The clear emulsions from Example 1 were treated, at corresponding surfactant and block copolymer contents, with aqueous lithium molybdate solution (0.05%, 0.5% and 5% w/w lithium molybdate/water) and the water was removed by silica gel (Bohlender GmbH, drying beads, orange). Approximately 1.2 g of silica gel beads were used for each 5 ml batch for the purpose of separating off water. The particle size measurements then took place by means of dynamic light scattering (Brookhaven BIC90, particle number-weighted log-normal evaluation) following filtration through a 0.45 μm syringe prefilter (Millipore, Millix HV).

Particle diameter
W/O/S Particle number-weighted
Stabilizer w/w/w log-normal [nm]
0.05% lithium molybdate in aqueous phase
TEGOMER ® ME 1010 1/88/1 152
0.5/44/1 144
PLURONIC ® PE 10500 2/176/1 214
1.4/127/1 5
BRIJ 30 02/17.6/1 67
PLURONIC ® RPE 1740 0.2/17.6/1 142
GENAMIN ® T150 0.5/44/1 118
0.5% lithium molybdate in aqueous phase
TEGOMER ® ME 1010 1/88/1 128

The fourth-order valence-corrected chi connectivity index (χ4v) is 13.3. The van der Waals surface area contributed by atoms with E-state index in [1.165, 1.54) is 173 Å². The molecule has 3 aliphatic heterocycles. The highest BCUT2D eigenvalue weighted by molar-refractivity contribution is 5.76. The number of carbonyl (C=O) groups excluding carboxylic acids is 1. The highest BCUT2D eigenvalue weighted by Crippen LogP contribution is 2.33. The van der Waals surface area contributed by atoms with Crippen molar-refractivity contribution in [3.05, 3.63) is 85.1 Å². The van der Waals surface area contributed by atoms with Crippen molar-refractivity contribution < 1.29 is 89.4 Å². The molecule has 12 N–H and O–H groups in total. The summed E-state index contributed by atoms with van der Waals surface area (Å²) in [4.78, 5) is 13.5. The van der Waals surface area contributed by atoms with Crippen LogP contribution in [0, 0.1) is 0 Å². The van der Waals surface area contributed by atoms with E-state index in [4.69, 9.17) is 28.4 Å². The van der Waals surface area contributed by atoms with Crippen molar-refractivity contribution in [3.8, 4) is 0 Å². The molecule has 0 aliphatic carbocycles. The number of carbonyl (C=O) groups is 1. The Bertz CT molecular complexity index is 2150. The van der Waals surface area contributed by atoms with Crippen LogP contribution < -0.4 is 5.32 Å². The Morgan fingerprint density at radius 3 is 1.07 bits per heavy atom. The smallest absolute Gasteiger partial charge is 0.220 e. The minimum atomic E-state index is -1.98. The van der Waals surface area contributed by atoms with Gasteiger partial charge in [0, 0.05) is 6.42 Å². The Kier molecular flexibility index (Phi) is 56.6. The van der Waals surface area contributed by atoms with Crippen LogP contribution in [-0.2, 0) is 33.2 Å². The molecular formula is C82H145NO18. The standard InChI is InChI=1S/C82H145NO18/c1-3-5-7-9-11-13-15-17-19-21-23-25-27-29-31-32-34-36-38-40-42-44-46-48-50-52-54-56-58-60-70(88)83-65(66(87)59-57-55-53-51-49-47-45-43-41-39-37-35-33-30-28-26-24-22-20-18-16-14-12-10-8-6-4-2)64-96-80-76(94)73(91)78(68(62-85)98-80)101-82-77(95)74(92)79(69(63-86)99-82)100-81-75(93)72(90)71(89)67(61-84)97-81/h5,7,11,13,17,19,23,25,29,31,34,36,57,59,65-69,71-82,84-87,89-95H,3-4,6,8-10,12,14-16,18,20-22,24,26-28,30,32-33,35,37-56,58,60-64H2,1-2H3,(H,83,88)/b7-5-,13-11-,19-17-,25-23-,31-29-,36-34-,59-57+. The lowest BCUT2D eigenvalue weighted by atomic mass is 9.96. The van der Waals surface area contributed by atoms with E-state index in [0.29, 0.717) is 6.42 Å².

0.5/44/1 177
PLURONIC ® PE 10500 2/176/1 55
1.4/127/1 67
BRIJ 30 02/17.6/1 138
PLURONIC ® RPE 1740 0.2/17.6/1 121
GENAMIN ® T150 0.5/44/1 118
5% lithium molybdate in aqueous phase
TEGOMER ® ME 1010 1/88/1 3
0.5/44/1 10
PLURONIC ® PE 10500 2/176/1 17
1.4/127/1 21
BRIJ 30 02/17.6/1 432
PLURONIC ® RPE 1740 0.2/17.6/1 198
GENAMIN ® T150 0.5/44/1 155

Example 4 Preparation of Nanoscale Lithium Molybdate with PLURONIC® PE 10500 from 5% by Weight Aqueous Lithium Molybdate Solution (W/O/S: 1/17.8/1)

A dispersion of 2750 ppm of nanoparticulate lithium molybdate in butyl acetate was prepared as follows. 6 ml of butyl acetate with 50 g/l PLURONIC® PE10500 were admixed with 290 μl of 5% by weight aqueous lithium molybdate solution. The emulsion was shaken and thrice heated to 80° C. and cooled again at RT. The addition of approximately 1.5 g of silica gel beads for dewatering took place at 80° C. during the last heating. After 10 minutes the supernatant, dewatered dispersion was removed from the drying agent. The Karl Fischer water contents (DIN ISO 17025) were <0.5% by weight. The particle size measurements were made, without filtration, by means of dynamic light scattering (Brookhaven, BIC 90). Particle number-weighted log-normal evaluation gave particle sizes of 64 nm.

Example 5 Preparation of Nanoscale Lithium Molybdate with PLURONIC® PE 10500 from 20% by Weight Aqueous Lithium Molybdate Solution (W/O/S: 1.27/17.8/1)